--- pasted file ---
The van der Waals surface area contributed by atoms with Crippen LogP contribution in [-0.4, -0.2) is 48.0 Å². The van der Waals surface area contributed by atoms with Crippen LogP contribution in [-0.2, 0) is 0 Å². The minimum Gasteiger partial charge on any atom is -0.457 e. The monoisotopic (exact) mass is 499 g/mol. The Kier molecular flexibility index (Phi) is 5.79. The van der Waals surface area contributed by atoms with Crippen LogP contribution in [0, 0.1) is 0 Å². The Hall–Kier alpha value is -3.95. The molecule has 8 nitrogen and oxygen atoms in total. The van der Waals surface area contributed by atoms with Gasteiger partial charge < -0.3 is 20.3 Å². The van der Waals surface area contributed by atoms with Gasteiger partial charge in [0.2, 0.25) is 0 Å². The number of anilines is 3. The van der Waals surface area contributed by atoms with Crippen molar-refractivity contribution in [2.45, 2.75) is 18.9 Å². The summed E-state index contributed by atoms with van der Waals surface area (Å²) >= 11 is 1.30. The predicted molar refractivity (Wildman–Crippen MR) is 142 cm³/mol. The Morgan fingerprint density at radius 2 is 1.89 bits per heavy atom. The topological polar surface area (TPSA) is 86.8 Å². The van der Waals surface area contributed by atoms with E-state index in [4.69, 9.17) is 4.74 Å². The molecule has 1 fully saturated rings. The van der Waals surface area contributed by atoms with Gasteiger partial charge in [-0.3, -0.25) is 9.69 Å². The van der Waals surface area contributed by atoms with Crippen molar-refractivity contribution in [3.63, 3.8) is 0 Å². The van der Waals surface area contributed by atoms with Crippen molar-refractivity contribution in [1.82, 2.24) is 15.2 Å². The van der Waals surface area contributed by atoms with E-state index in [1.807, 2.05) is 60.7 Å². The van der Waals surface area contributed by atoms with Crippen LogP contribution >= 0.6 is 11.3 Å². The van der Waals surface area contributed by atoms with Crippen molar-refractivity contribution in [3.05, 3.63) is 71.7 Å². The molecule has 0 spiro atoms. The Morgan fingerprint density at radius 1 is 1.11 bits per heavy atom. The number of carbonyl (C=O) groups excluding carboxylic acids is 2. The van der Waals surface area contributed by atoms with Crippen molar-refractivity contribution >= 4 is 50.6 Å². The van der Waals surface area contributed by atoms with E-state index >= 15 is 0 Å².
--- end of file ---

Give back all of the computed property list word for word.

The van der Waals surface area contributed by atoms with Crippen LogP contribution in [-0.4, -0.2) is 48.0 Å². The van der Waals surface area contributed by atoms with Crippen LogP contribution in [-0.2, 0) is 0 Å². The minimum Gasteiger partial charge on any atom is -0.457 e. The monoisotopic (exact) mass is 499 g/mol. The Kier molecular flexibility index (Phi) is 5.79. The van der Waals surface area contributed by atoms with Crippen LogP contribution in [0, 0.1) is 0 Å². The Hall–Kier alpha value is -3.95. The molecule has 8 nitrogen and oxygen atoms in total. The van der Waals surface area contributed by atoms with Gasteiger partial charge < -0.3 is 20.3 Å². The van der Waals surface area contributed by atoms with Gasteiger partial charge in [0.2, 0.25) is 0 Å². The number of anilines is 3. The van der Waals surface area contributed by atoms with Crippen molar-refractivity contribution in [2.45, 2.75) is 18.9 Å². The summed E-state index contributed by atoms with van der Waals surface area (Å²) >= 11 is 1.30. The predicted molar refractivity (Wildman–Crippen MR) is 142 cm³/mol. The Morgan fingerprint density at radius 2 is 1.89 bits per heavy atom. The topological polar surface area (TPSA) is 86.8 Å². The van der Waals surface area contributed by atoms with E-state index in [4.69, 9.17) is 4.74 Å². The molecule has 1 fully saturated rings. The van der Waals surface area contributed by atoms with Gasteiger partial charge in [-0.3, -0.25) is 9.69 Å². The van der Waals surface area contributed by atoms with Crippen molar-refractivity contribution in [3.63, 3.8) is 0 Å². The van der Waals surface area contributed by atoms with Crippen molar-refractivity contribution in [1.82, 2.24) is 15.2 Å². The van der Waals surface area contributed by atoms with E-state index in [1.807, 2.05) is 60.7 Å². The van der Waals surface area contributed by atoms with Crippen LogP contribution >= 0.6 is 11.3 Å². The van der Waals surface area contributed by atoms with Crippen molar-refractivity contribution in [3.05, 3.63) is 71.7 Å². The molecule has 0 spiro atoms. The Morgan fingerprint density at radius 1 is 1.11 bits per heavy atom. The number of carbonyl (C=O) groups excluding carboxylic acids is 2. The van der Waals surface area contributed by atoms with Crippen molar-refractivity contribution >= 4 is 50.6 Å². The van der Waals surface area contributed by atoms with E-state index >= 15 is 0 Å².